Now she flew above his armies, darting among the black banners and singing harshly in a voice so shrill that few could hear it, a song of blood and shadow.  Meássë looked up and saw her.

“Ready to deal death, my little bat?” she called, throwing her axe high into the air, and caught it by the handle as it came down.  Thuringwethil dived like a bird after the axe, and settled on Meássë’s broad shoulder. 

”Coming with me, then?” Meássë asked her.

Thuringwethil chittered agreement. 




The war went well. They stormed West and South, the King of Arda’s armies spreading across the dark land.  Balrogs flaming bright, orcs marching in great columns under their command, urged on by their fiery whips. The Elves fled before them to their ill-defended cities. Or they gathered in small, brave hosts, on hilltops or in quiet woodlands, and there they died, and the stars shone helpless above their deaths. And Meássë laughed joyfully, seeing the tumult of the world that she had loved was not all lost, her arms red with blood.   

She seemed to grow as their power spread west towards the Sea, and when Thuringwethil saw her, shining hot with her heart beating strong, her heart was filled with eager delight. 

Then they saw the new Elves marching East from the Sea, a terrible light in their eyes, tall, strong, gleaming in armour and carrying many brilliant lights. Thuringwethil, winging over the wolves of the Precious Master, shrieked at the fearful light of them.  She could feel her master’s will tremble in surprise, wary and suspicious, and that was enough for her. She hesitated, wings outstretched, poised in a moment of suspense before she turned to flee to the darkness of the mountains. 

But over to the south, Meássë sent up a glad shout, and charged her enemies with the fury of the avalanche. A leader of the elves charged out to meet her, his company close behind him on their great fierce horses. 

From the shadows of a crack in a crag high above, Thuringwethil watched, and nibbled at her claws in agony.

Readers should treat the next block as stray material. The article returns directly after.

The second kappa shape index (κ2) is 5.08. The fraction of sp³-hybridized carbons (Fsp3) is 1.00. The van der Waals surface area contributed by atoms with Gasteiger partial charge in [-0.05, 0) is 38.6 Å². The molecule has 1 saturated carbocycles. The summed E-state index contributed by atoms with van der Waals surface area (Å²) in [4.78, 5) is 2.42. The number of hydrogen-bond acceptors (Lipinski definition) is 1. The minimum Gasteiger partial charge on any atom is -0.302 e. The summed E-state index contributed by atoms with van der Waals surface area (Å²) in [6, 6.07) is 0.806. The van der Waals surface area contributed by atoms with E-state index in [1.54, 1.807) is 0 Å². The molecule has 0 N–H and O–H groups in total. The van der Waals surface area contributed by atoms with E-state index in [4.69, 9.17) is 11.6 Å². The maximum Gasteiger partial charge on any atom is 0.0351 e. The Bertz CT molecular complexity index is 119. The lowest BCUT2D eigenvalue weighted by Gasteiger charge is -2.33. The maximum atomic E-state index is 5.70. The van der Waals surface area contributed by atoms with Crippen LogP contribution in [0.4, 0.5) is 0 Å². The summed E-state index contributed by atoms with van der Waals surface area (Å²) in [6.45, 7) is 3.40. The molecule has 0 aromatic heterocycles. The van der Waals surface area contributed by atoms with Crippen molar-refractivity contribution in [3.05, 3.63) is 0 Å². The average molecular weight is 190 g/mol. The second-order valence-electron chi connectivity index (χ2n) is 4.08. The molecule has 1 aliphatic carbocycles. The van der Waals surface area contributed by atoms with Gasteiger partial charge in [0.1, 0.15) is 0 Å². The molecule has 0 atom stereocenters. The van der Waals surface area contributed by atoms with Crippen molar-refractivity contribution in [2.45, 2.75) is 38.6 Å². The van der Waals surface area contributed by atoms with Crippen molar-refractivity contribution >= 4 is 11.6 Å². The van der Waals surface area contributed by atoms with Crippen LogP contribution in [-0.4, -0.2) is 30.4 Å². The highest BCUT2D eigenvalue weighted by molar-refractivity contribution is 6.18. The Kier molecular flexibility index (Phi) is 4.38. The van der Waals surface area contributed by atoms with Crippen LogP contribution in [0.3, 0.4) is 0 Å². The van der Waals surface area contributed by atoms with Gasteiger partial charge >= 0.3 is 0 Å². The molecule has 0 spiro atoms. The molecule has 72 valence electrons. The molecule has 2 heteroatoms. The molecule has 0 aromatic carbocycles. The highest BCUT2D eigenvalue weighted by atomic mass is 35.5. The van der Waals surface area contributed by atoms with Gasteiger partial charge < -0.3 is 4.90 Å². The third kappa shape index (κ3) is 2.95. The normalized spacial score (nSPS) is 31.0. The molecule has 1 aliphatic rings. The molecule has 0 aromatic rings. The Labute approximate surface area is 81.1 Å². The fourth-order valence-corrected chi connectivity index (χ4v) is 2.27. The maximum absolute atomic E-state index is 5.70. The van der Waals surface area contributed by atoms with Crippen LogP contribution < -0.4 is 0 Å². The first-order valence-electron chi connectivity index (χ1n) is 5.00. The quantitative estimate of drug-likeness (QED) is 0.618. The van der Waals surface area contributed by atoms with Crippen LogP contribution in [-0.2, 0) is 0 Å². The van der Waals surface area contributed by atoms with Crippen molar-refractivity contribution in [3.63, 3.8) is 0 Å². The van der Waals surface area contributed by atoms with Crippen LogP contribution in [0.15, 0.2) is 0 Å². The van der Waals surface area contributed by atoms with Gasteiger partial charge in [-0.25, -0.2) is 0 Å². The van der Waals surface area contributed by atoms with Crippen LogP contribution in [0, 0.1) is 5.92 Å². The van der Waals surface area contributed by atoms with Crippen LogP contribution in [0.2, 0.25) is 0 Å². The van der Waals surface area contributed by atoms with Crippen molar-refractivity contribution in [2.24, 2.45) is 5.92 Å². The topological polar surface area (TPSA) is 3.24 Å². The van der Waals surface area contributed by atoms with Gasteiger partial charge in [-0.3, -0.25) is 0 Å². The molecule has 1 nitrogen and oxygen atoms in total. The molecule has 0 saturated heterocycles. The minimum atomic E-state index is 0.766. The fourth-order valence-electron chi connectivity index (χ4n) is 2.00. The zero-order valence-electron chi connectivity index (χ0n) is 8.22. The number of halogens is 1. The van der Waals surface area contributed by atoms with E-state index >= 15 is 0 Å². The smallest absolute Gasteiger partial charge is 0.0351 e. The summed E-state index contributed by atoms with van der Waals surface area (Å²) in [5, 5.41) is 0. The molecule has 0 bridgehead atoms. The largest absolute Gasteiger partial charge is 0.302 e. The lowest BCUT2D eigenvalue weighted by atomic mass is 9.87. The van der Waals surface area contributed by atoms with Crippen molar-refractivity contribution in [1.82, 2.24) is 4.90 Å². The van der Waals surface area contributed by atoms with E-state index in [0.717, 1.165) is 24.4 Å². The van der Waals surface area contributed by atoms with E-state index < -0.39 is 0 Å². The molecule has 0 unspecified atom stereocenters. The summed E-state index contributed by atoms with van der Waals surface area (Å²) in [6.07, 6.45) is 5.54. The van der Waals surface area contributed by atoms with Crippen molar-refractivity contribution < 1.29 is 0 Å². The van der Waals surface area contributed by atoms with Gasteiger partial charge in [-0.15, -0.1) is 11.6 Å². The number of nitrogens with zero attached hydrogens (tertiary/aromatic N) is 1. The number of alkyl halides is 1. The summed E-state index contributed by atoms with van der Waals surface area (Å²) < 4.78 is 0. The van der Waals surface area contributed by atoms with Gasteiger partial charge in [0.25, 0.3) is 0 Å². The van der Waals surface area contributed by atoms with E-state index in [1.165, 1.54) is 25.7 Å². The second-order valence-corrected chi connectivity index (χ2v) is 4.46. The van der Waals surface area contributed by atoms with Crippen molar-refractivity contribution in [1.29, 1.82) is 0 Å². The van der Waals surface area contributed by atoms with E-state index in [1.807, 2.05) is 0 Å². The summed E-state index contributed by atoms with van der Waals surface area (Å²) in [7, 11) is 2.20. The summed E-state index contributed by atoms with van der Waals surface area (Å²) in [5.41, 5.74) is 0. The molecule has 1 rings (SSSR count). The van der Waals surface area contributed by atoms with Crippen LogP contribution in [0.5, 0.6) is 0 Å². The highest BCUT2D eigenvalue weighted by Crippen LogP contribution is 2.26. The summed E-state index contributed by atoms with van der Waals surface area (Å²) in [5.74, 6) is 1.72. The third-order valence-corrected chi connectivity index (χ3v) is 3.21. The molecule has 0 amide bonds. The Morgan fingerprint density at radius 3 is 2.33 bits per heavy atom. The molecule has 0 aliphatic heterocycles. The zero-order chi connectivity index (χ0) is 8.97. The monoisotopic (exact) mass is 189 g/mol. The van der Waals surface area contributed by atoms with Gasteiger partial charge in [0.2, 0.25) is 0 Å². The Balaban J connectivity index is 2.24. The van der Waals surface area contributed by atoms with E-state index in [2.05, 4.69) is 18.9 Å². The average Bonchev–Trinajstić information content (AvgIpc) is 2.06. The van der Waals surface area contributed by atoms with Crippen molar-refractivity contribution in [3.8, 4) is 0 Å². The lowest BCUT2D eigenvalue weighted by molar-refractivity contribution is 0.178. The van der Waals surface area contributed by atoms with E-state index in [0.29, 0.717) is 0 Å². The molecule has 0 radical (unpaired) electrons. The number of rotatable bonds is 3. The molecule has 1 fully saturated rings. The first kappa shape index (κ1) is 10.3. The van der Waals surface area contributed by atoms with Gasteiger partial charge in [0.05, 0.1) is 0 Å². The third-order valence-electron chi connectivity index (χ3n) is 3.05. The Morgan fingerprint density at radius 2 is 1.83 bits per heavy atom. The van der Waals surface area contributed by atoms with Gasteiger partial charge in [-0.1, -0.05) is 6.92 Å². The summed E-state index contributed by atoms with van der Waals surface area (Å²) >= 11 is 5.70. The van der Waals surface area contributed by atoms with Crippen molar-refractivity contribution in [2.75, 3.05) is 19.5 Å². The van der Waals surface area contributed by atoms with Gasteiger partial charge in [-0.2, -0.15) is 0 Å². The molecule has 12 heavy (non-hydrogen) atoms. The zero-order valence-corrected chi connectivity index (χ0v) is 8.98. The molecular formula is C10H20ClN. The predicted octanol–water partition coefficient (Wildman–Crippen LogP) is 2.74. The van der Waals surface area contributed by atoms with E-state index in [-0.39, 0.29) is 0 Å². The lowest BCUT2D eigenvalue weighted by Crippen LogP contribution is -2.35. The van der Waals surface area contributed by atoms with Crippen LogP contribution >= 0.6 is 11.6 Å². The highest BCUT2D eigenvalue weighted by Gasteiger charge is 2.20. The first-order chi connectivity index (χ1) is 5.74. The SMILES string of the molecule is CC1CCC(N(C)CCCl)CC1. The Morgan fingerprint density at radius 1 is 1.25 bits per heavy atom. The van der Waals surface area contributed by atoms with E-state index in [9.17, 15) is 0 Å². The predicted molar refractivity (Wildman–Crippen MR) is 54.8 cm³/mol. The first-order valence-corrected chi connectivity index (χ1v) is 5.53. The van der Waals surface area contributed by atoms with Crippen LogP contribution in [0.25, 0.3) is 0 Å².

For far too long, her sharp ears and nose could tell her nothing.   But then, with a roar, Meássë broke free, her mighty axe swinging, and her enemies fell back away from her.  But the smell of blood that hung heavy around her now was her own. 

Meássë stepped back, and back again, retreating into the broken foothills of the mountains, and Thuringwethil skittered sideways in the shadows, moving around the rocks with all the stealth at her command.  She could hear the Precious Master calling, somewhere east and north, but she turned her ears away and moved silently downward, until the scent of red blood and anger told her that Meássë was not far away. 

Meássë was leaning heavily against the mountain-wall, but her head went up, alert, as Thuringwethil descended the cliff like a clot of darkness, her talons hooking to impossibly-small crevices in the rock-face. 

“They drove me back,” she exclaimed, low-voiced but explosive.  “The impudence of it! I thought at least my brother would be with them.” 

“That wasn’t him?”  Thuringwethil was almost sure the leader had been an elf, but perhaps Meássë’s brother was a shapeshifter too. 

Meássë spat out a bloody tooth. “That?  No such luck. Tyelkormo, they called him in Valinor, one of the Elf-princes of the Noldor. He rode with the Hunter in the West, and Oromë has taught him to have a heavy hand. Bastard.”

“You are hurt,” Thuringwethil said, uneasy. 

Meássë looked down at the thick blood running down her arm from the shoulder. “Hungry are you, little bat?  You’ll have to wait a bit if you think you’re going to finish me off. I’m too strong for you yet.”

Thuringwethil snarled, showing her fangs. “I came to help you!”


“Why not?” Thuringwethil said lightly.  “I can’t carry you away, but together we can hide and watch for Elves. I’m not only hunger on wings.” 

“Are you not then?” Meássë sat down heavily.  “Come on then. You can lick the spilled blood if you like.  But no trying to drain me! I know what you vampires are like.” 

“I don’t think you know anything about vampires at all.” Thuringwethil stepped lightly down beside her and snuffed the air once, before pulling back her batfell to look more closely at Meássë. Her face was unusually pale. “You’re bound to that shape,” she said, realising the truth of it. “It’s weakening you.”

Meássë snorted. “I daresay I could make another if I really had to,” she said, defiance in her voice, but she did not believe it.  You could see it in her eyes. “I told you. I’m no shapeshifter. I made my choice when I came into Arda and I’ll stick with it.”